Which is more important in school sports: Interest or Equality?


Photo Credit: Adam Crofts

Karver Crofts executes a perfect serve.

Joseph Thompson, Copy Editor

Although volleyball is a predominantly female sport, it has been a love of mine for a while now. I’ve been a part of many conversations about the want for a men’s team here in Twin. After all the experiences I’ve had, these questions still remain, why don’t we have a team if I’ve seen interest, and what the heck is Title IX?

Title IX is the federal law that states, “No person in the United States shall, on the basis of sex, be excluded from participation in, be denied the benefits of, or be subjected to discrimination under any education program or activity receiving Federal financial assistance.” This means that all funding that a school or institution has for an activity, such as sports, must be balanced for members of all sex, race, ethnicity, and so on. This law targets equality, but should interest take precedence?

In an interview I had with the Activities Director here at Canyon Ridge High School, Ted Reynolds, I asked him about this law. He explained, “Title IX is definitely needed…If you take it away, money talks.” 

Here at Canyon Ridge, Men’s basketball and Football bring in the most money. “Those two programs (Men’s basketball and Football) tend to get the biggest crowds. Not always, but tends to. And so the gate revenue from those programs is what goes into the athletic account to try to help fund the other programs. You make no money on Cross Country. There is no gate. You make no money on golf. You make no money on tennis,” Reynolds explained.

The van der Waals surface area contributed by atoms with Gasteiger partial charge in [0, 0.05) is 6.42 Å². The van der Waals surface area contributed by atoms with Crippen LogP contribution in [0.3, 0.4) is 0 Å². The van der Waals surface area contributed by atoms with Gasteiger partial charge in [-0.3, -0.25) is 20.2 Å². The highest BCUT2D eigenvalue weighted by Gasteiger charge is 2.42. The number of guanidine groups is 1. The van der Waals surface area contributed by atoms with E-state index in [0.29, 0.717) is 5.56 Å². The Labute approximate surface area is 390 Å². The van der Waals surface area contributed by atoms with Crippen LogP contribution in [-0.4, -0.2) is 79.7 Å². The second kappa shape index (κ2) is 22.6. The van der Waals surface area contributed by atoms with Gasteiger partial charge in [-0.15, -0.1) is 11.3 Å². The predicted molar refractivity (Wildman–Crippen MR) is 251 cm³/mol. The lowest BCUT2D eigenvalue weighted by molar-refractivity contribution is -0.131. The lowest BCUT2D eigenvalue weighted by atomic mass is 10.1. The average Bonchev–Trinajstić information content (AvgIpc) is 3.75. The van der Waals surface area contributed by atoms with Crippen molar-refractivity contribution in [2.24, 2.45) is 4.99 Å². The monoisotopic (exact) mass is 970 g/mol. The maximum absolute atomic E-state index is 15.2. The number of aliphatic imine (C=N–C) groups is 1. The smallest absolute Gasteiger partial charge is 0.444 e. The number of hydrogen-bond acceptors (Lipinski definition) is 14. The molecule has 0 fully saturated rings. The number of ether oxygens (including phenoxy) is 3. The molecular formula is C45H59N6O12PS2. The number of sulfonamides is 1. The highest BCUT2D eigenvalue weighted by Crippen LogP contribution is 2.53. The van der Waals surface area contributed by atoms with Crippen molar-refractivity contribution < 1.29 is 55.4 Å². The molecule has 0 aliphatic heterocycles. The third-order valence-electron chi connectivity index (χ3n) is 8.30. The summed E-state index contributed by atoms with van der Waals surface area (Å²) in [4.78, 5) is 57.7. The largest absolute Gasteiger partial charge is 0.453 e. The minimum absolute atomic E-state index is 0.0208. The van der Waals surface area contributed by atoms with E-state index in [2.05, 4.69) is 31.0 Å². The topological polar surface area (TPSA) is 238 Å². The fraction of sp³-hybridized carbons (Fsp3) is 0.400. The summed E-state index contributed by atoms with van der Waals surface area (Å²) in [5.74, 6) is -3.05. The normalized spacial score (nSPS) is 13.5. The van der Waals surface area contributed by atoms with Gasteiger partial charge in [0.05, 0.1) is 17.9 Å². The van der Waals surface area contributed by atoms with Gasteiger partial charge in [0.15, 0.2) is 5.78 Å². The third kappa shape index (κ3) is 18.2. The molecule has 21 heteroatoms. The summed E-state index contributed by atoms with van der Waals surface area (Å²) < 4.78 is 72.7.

If we were to do away with Title IX for more emphasis on interest, other sports would be ignored, while the money-makers like football would be the institution’s priority. Sports like tennis, golf, and cross country would be ignored because of the lack of money they bring in. 

How does Title IX affect the possibility for sports like a men’s volleyball team? While it could be said that Title IX makes it harder for lesser sports like men’s volleyball to get introduced to schools, Ted helped shed some light on obstacles in the way of smaller sports.

“I am all about giving kids opportunities to participate in something. The problem that I see happening, and it started when we added soccer, and then we added swim…The more you offer, the more you’re gonna end up watering down some of your other programs.”

There are only so many kids interested in sports at schools like Canyon Ridge. The more sports you add, the more students are going to have to pick and choose what sports they get to play. 

I interviewed Carter Richins, a junior here at Canyon ridge, and Aiden Tackett, a junior at Twin Falls who both are involved in sports, but have an interest in Men’s volleyball. When asked if he would play men’s volleyball instead of the sport he plays during the volleyball season, Carter said he wouldn’t. Aiden explained, “I do have sports during the volleyball season, so it probably wouldn’t work out, but I’d still be pretty interested.”

You can decide whether or not you prefer interest or equality in school sports, but Title IX seems to be a lot more than that. Whether it’s funding or fear of watering programs down, there is more to think about here than meets the eye.